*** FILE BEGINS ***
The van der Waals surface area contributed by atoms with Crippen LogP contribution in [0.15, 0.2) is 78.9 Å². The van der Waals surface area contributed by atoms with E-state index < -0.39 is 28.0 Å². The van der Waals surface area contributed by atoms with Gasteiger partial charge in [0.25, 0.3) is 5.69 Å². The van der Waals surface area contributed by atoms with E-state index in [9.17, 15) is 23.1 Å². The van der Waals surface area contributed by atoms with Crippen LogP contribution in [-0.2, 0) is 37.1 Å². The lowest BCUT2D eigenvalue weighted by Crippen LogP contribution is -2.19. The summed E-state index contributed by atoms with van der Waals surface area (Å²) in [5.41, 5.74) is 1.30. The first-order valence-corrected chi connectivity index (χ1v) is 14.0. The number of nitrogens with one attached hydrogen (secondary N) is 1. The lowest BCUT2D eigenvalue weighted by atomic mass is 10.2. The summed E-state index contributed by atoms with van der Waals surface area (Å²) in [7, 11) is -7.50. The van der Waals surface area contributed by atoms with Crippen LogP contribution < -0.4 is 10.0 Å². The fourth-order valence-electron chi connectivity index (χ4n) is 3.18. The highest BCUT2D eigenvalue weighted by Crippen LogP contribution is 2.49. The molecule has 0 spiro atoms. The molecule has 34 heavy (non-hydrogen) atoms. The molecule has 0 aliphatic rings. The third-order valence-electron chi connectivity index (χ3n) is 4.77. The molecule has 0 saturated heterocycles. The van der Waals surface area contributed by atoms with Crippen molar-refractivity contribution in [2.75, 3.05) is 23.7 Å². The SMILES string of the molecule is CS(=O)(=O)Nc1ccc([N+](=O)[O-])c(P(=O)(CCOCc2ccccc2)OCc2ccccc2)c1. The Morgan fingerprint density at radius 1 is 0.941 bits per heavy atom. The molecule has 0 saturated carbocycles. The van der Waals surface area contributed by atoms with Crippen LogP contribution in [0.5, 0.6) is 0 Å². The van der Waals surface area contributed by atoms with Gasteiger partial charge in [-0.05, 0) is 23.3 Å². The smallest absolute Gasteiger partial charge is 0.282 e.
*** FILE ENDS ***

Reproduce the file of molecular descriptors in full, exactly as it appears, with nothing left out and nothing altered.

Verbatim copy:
The van der Waals surface area contributed by atoms with Crippen LogP contribution in [0.15, 0.2) is 78.9 Å². The van der Waals surface area contributed by atoms with E-state index < -0.39 is 28.0 Å². The van der Waals surface area contributed by atoms with Gasteiger partial charge in [0.25, 0.3) is 5.69 Å². The van der Waals surface area contributed by atoms with E-state index in [9.17, 15) is 23.1 Å². The van der Waals surface area contributed by atoms with Crippen LogP contribution in [-0.2, 0) is 37.1 Å². The lowest BCUT2D eigenvalue weighted by Crippen LogP contribution is -2.19. The summed E-state index contributed by atoms with van der Waals surface area (Å²) in [5.41, 5.74) is 1.30. The first-order valence-corrected chi connectivity index (χ1v) is 14.0. The number of nitrogens with one attached hydrogen (secondary N) is 1. The lowest BCUT2D eigenvalue weighted by atomic mass is 10.2. The summed E-state index contributed by atoms with van der Waals surface area (Å²) in [7, 11) is -7.50. The van der Waals surface area contributed by atoms with Crippen LogP contribution < -0.4 is 10.0 Å². The fourth-order valence-electron chi connectivity index (χ4n) is 3.18. The highest BCUT2D eigenvalue weighted by Crippen LogP contribution is 2.49. The molecule has 0 spiro atoms. The molecule has 34 heavy (non-hydrogen) atoms. The molecule has 0 aliphatic rings. The third-order valence-electron chi connectivity index (χ3n) is 4.77. The molecule has 0 saturated heterocycles. The van der Waals surface area contributed by atoms with Crippen molar-refractivity contribution in [2.75, 3.05) is 23.7 Å². The SMILES string of the molecule is CS(=O)(=O)Nc1ccc([N+](=O)[O-])c(P(=O)(CCOCc2ccccc2)OCc2ccccc2)c1. The Morgan fingerprint density at radius 1 is 0.941 bits per heavy atom. The molecule has 0 saturated carbocycles. The van der Waals surface area contributed by atoms with Crippen LogP contribution in [0.5, 0.6) is 0 Å². The van der Waals surface area contributed by atoms with Gasteiger partial charge in [-0.05, 0) is 23.3 Å². The smallest absolute Gasteiger partial charge is 0.282 e.